12. 12. How to Analyze a Story <ul><li>Essential Elements of the Story </li></ul><ul><li>Structure of the Story </li></ul><ul><li>Rhetorical Elements </li></ul><ul><li>Meaning of the Story </li></ul>
  13. 13. How to Analyze a Story <ul><li>Essential Elements of the Story </li></ul><ul><ul><li>Plot: Relationship and patterns of events </li></ul></ul><ul><ul><li>Characters: people the author creates </li></ul></ul><ul><ul><ul><li>Including the narrator of a story or the speaker of a poem </li></ul></ul></ul><ul><ul><li>Setting: when and where the action happens </li></ul></ul><ul><ul><li>Point of View: perspective or attitude of the narrator or speaker </li></ul></ul><ul><ul><li>Theme: main idea—what the work adds up to </li></ul></ul>
  14. 14. Plot <ul><li>Exposition: Introductory material giving setting, tone, characters </li></ul><ul><li>Rising Action: series of complications leading up to the climax </li></ul><ul><li>Conflict: Person vs…Person, Nature, Society, Supernatural, Self </li></ul><ul><li>Crisis/Climax: Turning point in the conflict—moment of highest interest and/or emotion </li></ul><ul><li>Falling Action: Events after the climax which close the story. </li></ul><ul><li>Resolution (Denouement): Concludes the action </li></ul>
  15. 15. Plot Sequence Introduction Rising Action Crisis/Climax Falling Action Resolution Complications leading to Conflict(s)
  16. 16. Characterization <ul><li>Protagonist </li></ul><ul><ul><li>Main character </li></ul></ul><ul><li>Antagonist </li></ul><ul><ul><li>Character or force that opposes the main character </li></ul></ul><ul><li>Foil </li></ul><ul><ul><li>Character that provides a contrast to the protagonist </li></ul></ul><ul><li>Round </li></ul><ul><ul><li>Three-dimensional personality </li></ul></ul><ul><li>Flat </li></ul><ul><ul><li>Only one or two striking qualities—all bad or all good </li></ul></ul><ul><li>Dynamic </li></ul><ul><ul><li>Grows and progress to a higher level of understanding </li></ul></ul><ul><li>Static </li></ul><ul><ul><li>Remain unchanged throughout the story </li></ul></ul>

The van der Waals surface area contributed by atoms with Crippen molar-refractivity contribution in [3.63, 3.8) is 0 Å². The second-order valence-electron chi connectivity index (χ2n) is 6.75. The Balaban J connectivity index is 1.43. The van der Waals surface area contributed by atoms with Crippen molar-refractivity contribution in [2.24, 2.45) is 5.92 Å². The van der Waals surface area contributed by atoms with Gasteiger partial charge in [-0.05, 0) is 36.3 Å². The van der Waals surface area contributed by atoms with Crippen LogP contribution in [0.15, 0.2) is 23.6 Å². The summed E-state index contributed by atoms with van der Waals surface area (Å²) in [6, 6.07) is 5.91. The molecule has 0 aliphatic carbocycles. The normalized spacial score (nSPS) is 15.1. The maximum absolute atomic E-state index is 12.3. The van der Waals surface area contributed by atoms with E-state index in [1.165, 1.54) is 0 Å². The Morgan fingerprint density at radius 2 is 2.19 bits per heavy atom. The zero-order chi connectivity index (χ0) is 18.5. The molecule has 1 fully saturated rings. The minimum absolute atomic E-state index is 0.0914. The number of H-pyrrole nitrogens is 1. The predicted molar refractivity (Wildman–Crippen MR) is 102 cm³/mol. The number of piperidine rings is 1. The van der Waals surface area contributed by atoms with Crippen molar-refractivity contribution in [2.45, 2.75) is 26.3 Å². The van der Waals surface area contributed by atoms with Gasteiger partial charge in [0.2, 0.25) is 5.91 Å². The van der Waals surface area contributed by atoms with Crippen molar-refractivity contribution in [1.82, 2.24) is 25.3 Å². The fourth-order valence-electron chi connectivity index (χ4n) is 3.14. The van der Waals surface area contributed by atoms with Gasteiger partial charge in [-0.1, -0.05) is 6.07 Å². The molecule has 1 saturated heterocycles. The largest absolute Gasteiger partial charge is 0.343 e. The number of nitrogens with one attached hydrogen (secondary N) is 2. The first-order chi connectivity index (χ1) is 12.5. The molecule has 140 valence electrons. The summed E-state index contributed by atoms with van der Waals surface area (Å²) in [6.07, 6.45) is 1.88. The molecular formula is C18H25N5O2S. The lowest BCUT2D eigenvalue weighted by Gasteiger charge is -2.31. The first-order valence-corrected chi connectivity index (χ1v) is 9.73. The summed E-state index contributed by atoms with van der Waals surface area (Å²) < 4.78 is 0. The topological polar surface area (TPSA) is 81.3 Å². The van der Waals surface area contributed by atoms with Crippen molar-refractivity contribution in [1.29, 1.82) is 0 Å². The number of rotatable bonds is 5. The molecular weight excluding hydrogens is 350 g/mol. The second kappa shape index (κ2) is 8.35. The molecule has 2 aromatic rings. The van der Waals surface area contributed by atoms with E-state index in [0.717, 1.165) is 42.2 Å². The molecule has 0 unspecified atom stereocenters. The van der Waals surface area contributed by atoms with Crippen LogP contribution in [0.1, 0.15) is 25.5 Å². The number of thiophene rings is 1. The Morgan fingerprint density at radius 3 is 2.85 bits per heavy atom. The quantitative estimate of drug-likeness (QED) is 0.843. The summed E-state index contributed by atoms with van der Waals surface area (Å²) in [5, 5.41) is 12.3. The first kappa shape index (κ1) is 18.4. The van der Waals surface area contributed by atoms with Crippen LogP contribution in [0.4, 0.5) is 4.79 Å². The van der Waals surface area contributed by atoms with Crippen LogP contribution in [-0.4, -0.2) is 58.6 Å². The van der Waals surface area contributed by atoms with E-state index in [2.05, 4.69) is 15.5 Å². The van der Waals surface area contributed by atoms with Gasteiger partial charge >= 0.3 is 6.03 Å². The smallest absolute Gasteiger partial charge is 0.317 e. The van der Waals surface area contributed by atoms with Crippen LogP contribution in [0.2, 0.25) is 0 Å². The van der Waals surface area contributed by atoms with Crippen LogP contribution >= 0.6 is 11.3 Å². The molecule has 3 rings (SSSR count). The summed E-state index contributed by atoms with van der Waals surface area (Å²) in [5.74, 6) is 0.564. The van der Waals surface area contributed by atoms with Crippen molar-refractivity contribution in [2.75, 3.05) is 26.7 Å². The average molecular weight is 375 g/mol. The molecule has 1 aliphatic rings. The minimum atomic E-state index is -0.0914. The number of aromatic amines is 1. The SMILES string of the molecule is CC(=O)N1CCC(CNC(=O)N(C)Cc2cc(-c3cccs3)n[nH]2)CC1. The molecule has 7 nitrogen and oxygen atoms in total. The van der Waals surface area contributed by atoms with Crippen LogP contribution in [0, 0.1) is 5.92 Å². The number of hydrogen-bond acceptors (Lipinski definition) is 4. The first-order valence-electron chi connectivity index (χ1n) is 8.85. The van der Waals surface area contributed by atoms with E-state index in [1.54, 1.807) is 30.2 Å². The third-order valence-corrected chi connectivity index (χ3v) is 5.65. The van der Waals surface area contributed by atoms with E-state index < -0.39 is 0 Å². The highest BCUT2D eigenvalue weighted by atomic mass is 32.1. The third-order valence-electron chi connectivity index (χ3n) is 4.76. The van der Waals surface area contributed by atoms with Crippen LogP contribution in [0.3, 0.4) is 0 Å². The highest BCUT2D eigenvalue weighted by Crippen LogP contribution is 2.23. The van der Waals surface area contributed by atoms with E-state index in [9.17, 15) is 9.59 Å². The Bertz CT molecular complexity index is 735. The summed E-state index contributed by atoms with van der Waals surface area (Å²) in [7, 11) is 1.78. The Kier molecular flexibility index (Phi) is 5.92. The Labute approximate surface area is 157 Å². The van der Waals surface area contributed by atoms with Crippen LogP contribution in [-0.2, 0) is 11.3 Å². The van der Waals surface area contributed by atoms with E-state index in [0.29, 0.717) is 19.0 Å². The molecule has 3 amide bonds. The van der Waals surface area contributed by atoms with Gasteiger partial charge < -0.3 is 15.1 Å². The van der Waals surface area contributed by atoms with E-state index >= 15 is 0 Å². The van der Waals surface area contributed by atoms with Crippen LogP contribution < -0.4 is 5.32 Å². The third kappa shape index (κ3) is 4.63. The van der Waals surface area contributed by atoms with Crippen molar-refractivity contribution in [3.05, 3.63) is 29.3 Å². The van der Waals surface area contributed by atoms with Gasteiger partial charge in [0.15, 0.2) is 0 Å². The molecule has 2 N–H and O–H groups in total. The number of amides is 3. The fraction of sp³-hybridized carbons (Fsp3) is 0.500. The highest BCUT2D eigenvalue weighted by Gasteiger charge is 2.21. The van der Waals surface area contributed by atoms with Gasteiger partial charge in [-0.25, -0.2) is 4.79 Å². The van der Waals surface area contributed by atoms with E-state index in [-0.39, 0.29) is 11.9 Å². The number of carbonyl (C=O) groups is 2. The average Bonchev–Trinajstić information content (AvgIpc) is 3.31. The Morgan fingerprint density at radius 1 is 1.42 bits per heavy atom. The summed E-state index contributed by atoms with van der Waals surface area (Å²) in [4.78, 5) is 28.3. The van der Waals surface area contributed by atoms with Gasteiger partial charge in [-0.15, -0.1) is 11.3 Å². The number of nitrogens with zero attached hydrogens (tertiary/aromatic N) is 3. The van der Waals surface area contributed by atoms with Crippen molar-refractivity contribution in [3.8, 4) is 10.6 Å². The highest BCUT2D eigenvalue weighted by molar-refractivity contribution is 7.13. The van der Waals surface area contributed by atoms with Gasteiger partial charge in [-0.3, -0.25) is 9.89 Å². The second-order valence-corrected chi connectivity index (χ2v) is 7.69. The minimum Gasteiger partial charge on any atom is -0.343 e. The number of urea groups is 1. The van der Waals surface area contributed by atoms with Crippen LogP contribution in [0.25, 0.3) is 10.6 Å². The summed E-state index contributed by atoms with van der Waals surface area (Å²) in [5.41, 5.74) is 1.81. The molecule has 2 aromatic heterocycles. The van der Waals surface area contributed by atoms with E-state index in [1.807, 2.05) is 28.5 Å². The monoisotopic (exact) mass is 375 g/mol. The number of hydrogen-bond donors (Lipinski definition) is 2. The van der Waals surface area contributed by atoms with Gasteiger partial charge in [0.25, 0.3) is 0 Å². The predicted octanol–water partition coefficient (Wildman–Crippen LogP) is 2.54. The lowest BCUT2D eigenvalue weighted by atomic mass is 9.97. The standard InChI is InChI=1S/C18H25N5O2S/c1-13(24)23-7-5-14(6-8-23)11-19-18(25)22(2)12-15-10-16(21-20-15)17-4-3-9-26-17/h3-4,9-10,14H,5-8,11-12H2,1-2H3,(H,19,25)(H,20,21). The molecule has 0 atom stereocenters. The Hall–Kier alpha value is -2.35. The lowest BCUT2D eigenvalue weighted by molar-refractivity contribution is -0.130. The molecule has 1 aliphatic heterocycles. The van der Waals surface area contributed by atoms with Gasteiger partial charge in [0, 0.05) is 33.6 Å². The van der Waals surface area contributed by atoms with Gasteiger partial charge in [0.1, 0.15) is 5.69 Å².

17. 17. Point of View <ul><li>First Person </li></ul><ul><ul><li>Narrator is a character within the story—reveals own thoughts and feelings but not those of others </li></ul></ul><ul><li>Third Person </li></ul><ul><ul><li>Objective : narrator outside the story acts as a reporter—cannot tell what characters are thinking </li></ul></ul><ul><ul><li>Limited : narrator outside the story but can see into the mind of one of the characters </li></ul></ul><ul><ul><li>Omniscient : narrator is all-knowing outsider who can enter the mind of more than one character. </li></ul></ul>
  18. 18. Setting <ul><li>Time period </li></ul><ul><li>Geographical location </li></ul><ul><li>Historical and cultural context </li></ul><ul><ul><li>Social </li></ul></ul><ul><ul><li>Political </li></ul></ul><ul><ul><li>Spiritual </li></ul></ul><ul><li>Instrumental in establishing mood </li></ul><ul><li>May symbolizes the emotional state of characters </li></ul><ul><li>Impact on characters’ motivations and options </li></ul>
  19. 19. Theme <ul><li>Main idea or underlying meaning of the literary work. </li></ul><ul><ul><li>What the author wants the reader to understand about the subject </li></ul></ul><ul><ul><li>In fables, this may also be the moral of the story </li></ul></ul>